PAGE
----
X-Men: Days of Future Past

X-Men: Days of Future Past photo starrating-3andahalfstars.jpgOne wouldn’t think the seventh entry in a series would be cause for excitement, but X-Men: Days of Future Past (DOFP) is a rousing episode in the franchise. For one thing, it is a deft merger of X-Men films. The cast of the original trilogy is united with their younger counterparts of the 2011 prequel X-Men: First Class. It’s a tribute to Simon Kinberg’s script that for all its characters and detailed exposition, DOFP still manages to present an intelligible story. The time-traveling that begins with a dystopian future in the year 2023 then jumps back to 1973 where most of the chronicle takes place. A word of caution: anyone not up on their X-Men history will require a brief primer to bring yourself up to speed with mutant lore. In addition to the ever-shifting allegiances and objectives, there’s a host of new people. The Avengers had a meager 6 superheroes. DOFP has an astounding 20+ mutants. Thankfully most of these (Storm, Iceman, Bishop, Colossus) are merely window dressing in the background. Others get a few lines (Shadowcat, Beast, Quicksilver). Only Wolverine, Mystique (Raven), Professor X and Magneto are truly indispensable mutants. The narrative wisely focuses on them.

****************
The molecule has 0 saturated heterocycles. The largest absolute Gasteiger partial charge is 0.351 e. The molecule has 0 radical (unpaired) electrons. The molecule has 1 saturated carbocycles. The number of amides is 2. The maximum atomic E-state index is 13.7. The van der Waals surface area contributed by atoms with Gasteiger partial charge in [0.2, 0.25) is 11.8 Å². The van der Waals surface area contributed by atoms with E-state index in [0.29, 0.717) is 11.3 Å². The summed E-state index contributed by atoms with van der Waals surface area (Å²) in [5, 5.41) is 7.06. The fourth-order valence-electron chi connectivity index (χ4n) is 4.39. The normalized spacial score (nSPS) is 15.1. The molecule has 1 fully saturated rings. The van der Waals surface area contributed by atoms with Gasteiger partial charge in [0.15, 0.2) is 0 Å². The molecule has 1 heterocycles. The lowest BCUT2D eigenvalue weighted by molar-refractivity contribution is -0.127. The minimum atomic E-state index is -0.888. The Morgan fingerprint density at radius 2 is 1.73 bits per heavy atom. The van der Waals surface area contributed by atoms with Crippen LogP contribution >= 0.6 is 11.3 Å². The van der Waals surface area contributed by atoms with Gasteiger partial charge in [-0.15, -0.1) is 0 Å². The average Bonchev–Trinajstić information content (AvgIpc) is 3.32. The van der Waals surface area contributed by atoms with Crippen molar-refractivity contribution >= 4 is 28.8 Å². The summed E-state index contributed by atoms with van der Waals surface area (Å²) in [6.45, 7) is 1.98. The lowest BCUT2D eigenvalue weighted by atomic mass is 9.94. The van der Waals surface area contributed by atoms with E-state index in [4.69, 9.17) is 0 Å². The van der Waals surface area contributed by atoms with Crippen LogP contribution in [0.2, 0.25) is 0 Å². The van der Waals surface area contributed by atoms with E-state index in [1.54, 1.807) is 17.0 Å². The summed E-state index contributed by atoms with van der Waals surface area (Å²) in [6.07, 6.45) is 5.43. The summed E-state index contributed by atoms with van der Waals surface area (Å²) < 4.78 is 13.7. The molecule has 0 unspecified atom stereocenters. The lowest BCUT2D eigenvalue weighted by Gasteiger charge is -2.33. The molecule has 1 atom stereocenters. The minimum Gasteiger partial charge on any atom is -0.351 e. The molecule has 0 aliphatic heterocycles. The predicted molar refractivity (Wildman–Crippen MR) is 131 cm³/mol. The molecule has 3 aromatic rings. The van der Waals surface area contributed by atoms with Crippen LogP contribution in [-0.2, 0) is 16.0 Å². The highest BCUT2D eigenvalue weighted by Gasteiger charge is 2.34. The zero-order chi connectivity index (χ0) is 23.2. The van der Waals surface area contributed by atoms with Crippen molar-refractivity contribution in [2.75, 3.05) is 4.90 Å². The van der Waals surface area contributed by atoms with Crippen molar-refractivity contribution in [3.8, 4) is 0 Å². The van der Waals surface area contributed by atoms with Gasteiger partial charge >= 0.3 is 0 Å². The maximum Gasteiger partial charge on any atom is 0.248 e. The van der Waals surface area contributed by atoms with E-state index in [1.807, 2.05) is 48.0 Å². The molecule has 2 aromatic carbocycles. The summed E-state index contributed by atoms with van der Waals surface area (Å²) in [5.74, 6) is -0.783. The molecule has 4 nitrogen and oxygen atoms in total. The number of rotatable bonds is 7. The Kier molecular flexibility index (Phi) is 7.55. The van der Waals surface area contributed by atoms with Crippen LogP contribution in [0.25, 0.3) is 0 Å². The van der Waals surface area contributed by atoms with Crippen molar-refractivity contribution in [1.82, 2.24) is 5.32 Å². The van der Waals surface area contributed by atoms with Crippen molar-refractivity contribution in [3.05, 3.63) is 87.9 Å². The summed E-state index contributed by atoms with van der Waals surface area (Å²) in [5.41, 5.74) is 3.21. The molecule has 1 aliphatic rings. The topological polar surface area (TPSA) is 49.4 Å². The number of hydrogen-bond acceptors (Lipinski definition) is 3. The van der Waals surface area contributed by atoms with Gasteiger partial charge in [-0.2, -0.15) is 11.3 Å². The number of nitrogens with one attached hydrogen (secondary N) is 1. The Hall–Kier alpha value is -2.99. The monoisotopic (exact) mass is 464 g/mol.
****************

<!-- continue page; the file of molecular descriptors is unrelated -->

The majority of DOFP takes place a decade after the events of First Class in 1973. A smart move, given that it was the previous apex of this anthology. Dr. Bolivar Trask (Peter Dinklage) is an important new villain. A dangerous extremist, he advocates robots called Sentinels to protect humans from the mutant threat. We’re presented an alternate storyline of what originally happened. In an effort to put an end to his madness, Mystique assassinated him. Ironically this would ultimately cause more harm than good. As a result, she is captured and her shapeshifting power is harnessed to engineer the unstoppable Sentinel robots. They ultimately lead to the complete annihilation of life as we know it. That’s the grim scene that opens the film. So the mutants decide to send Wolverine back in time to stop Mystique from causing an event that triggers the Sentimental program. Will the mutants be successful? Wolverine will have to enlist the help of their younger mutant selves.